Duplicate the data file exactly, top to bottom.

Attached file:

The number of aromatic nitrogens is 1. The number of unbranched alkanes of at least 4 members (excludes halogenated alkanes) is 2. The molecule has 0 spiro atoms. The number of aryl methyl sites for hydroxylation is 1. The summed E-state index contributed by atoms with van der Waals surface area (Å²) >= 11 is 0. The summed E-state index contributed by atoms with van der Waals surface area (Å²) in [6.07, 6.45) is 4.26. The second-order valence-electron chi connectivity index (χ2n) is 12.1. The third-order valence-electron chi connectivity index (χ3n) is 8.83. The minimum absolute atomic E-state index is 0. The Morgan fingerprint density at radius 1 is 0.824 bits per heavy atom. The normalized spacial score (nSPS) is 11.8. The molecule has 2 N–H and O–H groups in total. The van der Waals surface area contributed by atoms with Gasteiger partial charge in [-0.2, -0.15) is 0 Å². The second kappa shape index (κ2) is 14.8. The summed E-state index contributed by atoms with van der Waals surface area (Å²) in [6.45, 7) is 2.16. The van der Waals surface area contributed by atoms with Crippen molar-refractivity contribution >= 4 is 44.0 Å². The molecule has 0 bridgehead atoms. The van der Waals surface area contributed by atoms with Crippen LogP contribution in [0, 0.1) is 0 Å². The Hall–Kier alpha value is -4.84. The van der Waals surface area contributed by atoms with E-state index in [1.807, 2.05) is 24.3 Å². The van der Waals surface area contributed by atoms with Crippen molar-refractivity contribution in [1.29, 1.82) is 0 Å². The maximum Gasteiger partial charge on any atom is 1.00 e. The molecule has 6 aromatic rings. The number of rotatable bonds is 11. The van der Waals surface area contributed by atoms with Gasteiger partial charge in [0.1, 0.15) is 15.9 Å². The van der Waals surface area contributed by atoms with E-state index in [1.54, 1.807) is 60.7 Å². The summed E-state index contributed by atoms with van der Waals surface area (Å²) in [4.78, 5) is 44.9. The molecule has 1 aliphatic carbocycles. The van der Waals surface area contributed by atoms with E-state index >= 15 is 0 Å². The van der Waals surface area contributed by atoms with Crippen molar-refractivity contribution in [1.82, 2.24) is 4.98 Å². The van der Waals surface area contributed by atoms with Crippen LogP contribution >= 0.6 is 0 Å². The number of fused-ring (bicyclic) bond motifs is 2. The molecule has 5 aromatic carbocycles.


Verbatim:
The number of aromatic nitrogens is 1. The number of unbranched alkanes of at least 4 members (excludes halogenated alkanes) is 2. The molecule has 0 spiro atoms. The number of aryl methyl sites for hydroxylation is 1. The summed E-state index contributed by atoms with van der Waals surface area (Å²) >= 11 is 0. The summed E-state index contributed by atoms with van der Waals surface area (Å²) in [6.07, 6.45) is 4.26. The second-order valence-electron chi connectivity index (χ2n) is 12.1. The third-order valence-electron chi connectivity index (χ3n) is 8.83. The minimum absolute atomic E-state index is 0. The Morgan fingerprint density at radius 1 is 0.824 bits per heavy atom. The normalized spacial score (nSPS) is 11.8. The molecule has 2 N–H and O–H groups in total. The van der Waals surface area contributed by atoms with Gasteiger partial charge in [-0.2, -0.15) is 0 Å². The second kappa shape index (κ2) is 14.8. The summed E-state index contributed by atoms with van der Waals surface area (Å²) in [6.45, 7) is 2.16. The van der Waals surface area contributed by atoms with Crippen molar-refractivity contribution >= 4 is 44.0 Å². The molecule has 0 bridgehead atoms. The van der Waals surface area contributed by atoms with Crippen LogP contribution in [0, 0.1) is 0 Å². The Hall–Kier alpha value is -4.84. The van der Waals surface area contributed by atoms with E-state index in [1.807, 2.05) is 24.3 Å². The van der Waals surface area contributed by atoms with Crippen molar-refractivity contribution in [1.29, 1.82) is 0 Å². The maximum Gasteiger partial charge on any atom is 1.00 e. The molecule has 6 aromatic rings. The number of rotatable bonds is 11. The van der Waals surface area contributed by atoms with Gasteiger partial charge in [0.1, 0.15) is 15.9 Å². The van der Waals surface area contributed by atoms with E-state index in [1.54, 1.807) is 60.7 Å². The summed E-state index contributed by atoms with van der Waals surface area (Å²) in [4.78, 5) is 44.9. The molecule has 1 aliphatic carbocycles. The van der Waals surface area contributed by atoms with E-state index >= 15 is 0 Å². The van der Waals surface area contributed by atoms with Crippen molar-refractivity contribution in [1.82, 2.24) is 4.98 Å². The van der Waals surface area contributed by atoms with Crippen LogP contribution >= 0.6 is 0 Å². The number of fused-ring (bicyclic) bond motifs is 2. The molecule has 5 aromatic carbocycles.